Canadian Senate Passes Harsh Crime Billby Phillip Smith
Mar. 04, 2012
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The Canadian Senate Thursday night gave its approval to a government package of crime measures that include a number of harsh provisions, including mandatory minimum prison sentences for growing as few as six marijuana plants. The bill, C-10, the Safe Streets and Communities Act, now heads back to the House of Commons for final approval.
The bill has already passed the House, but members will have to approve amendments adopted by the Senate that more clearly define terrorist activities and how victims of terrorism can seek compensation from groups or states that support terrorism.
Passage in the Senate came after ruling Conservatives used their majority to limit debate on the measure to six hours. Liberals objected vociferously, but in vain. The only Conservative to vote against limiting debate was Sen. Pierre Claude Nolin, a long-time advocate of marijuana and other drug law reforms.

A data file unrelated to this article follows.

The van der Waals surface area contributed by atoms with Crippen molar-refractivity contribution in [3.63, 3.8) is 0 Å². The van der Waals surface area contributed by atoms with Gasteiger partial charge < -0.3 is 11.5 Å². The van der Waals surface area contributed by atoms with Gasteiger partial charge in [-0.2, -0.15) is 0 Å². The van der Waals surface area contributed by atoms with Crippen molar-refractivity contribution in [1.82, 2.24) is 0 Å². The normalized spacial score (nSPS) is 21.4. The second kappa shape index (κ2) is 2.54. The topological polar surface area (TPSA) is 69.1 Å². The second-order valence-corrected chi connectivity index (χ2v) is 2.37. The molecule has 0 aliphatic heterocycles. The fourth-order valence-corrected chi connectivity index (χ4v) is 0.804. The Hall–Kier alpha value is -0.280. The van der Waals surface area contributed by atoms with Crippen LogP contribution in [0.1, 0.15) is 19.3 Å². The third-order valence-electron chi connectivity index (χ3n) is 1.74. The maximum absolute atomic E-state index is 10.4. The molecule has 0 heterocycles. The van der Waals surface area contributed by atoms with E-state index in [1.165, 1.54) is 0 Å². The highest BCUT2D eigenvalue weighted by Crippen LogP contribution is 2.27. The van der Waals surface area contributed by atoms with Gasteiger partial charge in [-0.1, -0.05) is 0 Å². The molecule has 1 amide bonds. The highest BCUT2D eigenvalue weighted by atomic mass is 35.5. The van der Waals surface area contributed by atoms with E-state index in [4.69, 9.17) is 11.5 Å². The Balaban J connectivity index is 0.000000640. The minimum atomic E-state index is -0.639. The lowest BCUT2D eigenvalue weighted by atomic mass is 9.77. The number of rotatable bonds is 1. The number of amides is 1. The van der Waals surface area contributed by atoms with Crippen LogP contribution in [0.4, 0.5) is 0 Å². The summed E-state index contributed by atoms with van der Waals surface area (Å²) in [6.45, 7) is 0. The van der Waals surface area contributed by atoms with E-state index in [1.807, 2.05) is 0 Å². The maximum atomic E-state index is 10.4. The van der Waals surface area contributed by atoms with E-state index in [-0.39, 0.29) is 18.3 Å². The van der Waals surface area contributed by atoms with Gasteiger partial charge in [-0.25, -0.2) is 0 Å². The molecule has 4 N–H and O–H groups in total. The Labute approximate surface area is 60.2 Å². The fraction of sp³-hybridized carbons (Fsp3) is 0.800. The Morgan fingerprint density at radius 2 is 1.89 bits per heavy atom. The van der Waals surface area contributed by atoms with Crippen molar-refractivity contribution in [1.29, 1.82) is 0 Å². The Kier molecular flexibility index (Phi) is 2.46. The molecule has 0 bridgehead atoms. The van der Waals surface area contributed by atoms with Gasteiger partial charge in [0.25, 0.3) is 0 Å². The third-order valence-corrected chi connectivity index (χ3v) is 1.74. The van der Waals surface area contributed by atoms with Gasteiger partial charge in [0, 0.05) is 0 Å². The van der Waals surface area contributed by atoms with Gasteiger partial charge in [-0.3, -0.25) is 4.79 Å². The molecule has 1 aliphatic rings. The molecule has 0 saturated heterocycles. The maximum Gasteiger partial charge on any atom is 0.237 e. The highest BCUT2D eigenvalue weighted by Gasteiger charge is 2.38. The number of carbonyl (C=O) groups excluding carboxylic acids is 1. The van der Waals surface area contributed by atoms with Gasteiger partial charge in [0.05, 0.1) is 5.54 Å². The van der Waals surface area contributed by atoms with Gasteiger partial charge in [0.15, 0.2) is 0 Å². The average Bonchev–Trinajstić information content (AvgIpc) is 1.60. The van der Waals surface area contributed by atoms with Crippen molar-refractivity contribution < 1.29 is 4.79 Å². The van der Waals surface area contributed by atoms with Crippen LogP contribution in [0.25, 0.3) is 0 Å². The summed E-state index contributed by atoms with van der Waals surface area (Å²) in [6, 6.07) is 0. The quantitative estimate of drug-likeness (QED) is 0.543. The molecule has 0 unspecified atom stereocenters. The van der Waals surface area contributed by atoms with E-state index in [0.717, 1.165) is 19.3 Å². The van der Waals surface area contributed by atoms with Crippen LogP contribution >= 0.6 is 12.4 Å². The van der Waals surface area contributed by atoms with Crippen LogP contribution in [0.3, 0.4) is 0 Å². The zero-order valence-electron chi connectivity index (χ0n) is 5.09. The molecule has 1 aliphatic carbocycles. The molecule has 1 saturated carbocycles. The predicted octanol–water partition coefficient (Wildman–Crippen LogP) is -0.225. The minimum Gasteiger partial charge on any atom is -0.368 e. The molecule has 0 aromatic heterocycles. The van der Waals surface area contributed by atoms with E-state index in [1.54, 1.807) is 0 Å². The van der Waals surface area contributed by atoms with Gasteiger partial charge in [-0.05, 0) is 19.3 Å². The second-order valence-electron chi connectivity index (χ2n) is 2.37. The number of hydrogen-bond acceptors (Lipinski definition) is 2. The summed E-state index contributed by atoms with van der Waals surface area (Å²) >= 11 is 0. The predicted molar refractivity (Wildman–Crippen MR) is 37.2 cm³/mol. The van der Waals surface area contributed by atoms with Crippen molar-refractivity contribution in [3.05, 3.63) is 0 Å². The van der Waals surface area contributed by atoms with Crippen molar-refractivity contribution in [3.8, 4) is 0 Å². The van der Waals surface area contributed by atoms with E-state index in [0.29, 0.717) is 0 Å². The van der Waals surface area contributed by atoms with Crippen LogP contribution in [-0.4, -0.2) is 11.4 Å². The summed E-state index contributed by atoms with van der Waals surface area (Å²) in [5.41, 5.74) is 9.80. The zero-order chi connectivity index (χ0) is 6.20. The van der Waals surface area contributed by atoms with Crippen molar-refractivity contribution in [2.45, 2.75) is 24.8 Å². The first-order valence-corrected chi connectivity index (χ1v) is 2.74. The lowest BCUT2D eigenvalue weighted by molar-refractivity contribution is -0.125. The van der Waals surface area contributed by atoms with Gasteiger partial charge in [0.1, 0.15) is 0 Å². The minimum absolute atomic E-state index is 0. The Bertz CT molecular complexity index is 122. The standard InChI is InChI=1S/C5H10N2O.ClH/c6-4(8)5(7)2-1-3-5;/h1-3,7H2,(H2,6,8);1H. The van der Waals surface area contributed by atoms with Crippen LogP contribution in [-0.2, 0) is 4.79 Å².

"Canadians are expecting us to pass this," said Conservative Sen. Claude Carignan, explaining that the rush to passage was necessary because the government had promised to pass the legislation within a hundred days of taking office. "The best way to ensure the population is not jaded when it comes to politics is to keep our promises."
Liberals argued that there was enough opposition to the bill that every senator deserved to be heard on the issue, but that argument didn't fly with the Conservative majority.
"There is no excuse for what this chamber is about to do," said Liberal Sen. Joan Fraser. "We should be ashamed of ourselves."
The Senate vote came despite heated opposition, both from within Canada, where various polls show consistent majority support for marijuana legalization, and internationally. The Global Commission on Drug Policy this week urged Parliament not to pass the bill, while Law Enforcement Against Prohibition also urged the Conservatives to reconsider.
While the bill is now almost assured of final passage, opponents have vowed to carry on the fight in the courts. Once the bill becomes law and goes into effect, look for quick challenges to its constitutionality under the Canadian Charter of Rights and Freedoms.